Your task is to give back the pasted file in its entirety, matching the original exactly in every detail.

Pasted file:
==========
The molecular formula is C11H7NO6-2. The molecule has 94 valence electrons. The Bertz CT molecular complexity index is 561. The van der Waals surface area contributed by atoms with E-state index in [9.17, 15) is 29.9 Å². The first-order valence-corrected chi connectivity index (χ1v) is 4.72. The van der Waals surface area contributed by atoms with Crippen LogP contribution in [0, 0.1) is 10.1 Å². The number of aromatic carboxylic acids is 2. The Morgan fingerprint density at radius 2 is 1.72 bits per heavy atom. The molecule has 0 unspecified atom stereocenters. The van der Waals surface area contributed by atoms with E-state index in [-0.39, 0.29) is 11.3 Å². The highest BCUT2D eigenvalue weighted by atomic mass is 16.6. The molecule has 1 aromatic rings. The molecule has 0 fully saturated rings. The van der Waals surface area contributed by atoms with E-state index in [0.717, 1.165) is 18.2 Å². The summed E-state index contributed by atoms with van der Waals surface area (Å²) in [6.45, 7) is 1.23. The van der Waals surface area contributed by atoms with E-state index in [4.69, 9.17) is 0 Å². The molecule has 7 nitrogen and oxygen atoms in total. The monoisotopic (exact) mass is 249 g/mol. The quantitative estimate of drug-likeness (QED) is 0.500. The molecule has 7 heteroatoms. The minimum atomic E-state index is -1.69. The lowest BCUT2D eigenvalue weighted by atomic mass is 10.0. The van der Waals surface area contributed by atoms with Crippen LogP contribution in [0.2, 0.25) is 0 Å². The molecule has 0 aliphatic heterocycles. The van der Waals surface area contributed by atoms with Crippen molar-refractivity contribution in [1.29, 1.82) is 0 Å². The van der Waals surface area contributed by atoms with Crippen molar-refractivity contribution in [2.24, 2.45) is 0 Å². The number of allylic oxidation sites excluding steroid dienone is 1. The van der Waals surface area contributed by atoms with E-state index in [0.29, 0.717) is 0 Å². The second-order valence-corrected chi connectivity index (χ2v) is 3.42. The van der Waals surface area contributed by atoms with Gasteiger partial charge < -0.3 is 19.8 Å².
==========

The molecular formula is C11H7NO6-2. The molecule has 94 valence electrons. The Bertz CT molecular complexity index is 561. The van der Waals surface area contributed by atoms with E-state index in [9.17, 15) is 29.9 Å². The first-order valence-corrected chi connectivity index (χ1v) is 4.72. The van der Waals surface area contributed by atoms with Crippen LogP contribution in [0, 0.1) is 10.1 Å². The number of aromatic carboxylic acids is 2. The Morgan fingerprint density at radius 2 is 1.72 bits per heavy atom. The molecule has 0 unspecified atom stereocenters. The van der Waals surface area contributed by atoms with E-state index in [-0.39, 0.29) is 11.3 Å². The highest BCUT2D eigenvalue weighted by atomic mass is 16.6. The molecule has 1 aromatic rings. The molecule has 0 fully saturated rings. The van der Waals surface area contributed by atoms with E-state index in [0.717, 1.165) is 18.2 Å². The summed E-state index contributed by atoms with van der Waals surface area (Å²) in [6.45, 7) is 1.23. The van der Waals surface area contributed by atoms with E-state index in [4.69, 9.17) is 0 Å². The molecule has 7 nitrogen and oxygen atoms in total. The monoisotopic (exact) mass is 249 g/mol. The quantitative estimate of drug-likeness (QED) is 0.500. The molecule has 7 heteroatoms. The minimum atomic E-state index is -1.69. The lowest BCUT2D eigenvalue weighted by atomic mass is 10.0. The van der Waals surface area contributed by atoms with Crippen LogP contribution in [0.2, 0.25) is 0 Å². The molecule has 0 aliphatic heterocycles. The van der Waals surface area contributed by atoms with Crippen molar-refractivity contribution in [1.29, 1.82) is 0 Å². The van der Waals surface area contributed by atoms with Crippen molar-refractivity contribution in [2.24, 2.45) is 0 Å². The number of allylic oxidation sites excluding steroid dienone is 1. The van der Waals surface area contributed by atoms with E-state index in [0.29, 0.717) is 0 Å². The second-order valence-corrected chi connectivity index (χ2v) is 3.42. The van der Waals surface area contributed by atoms with Gasteiger partial charge < -0.3 is 19.8 Å².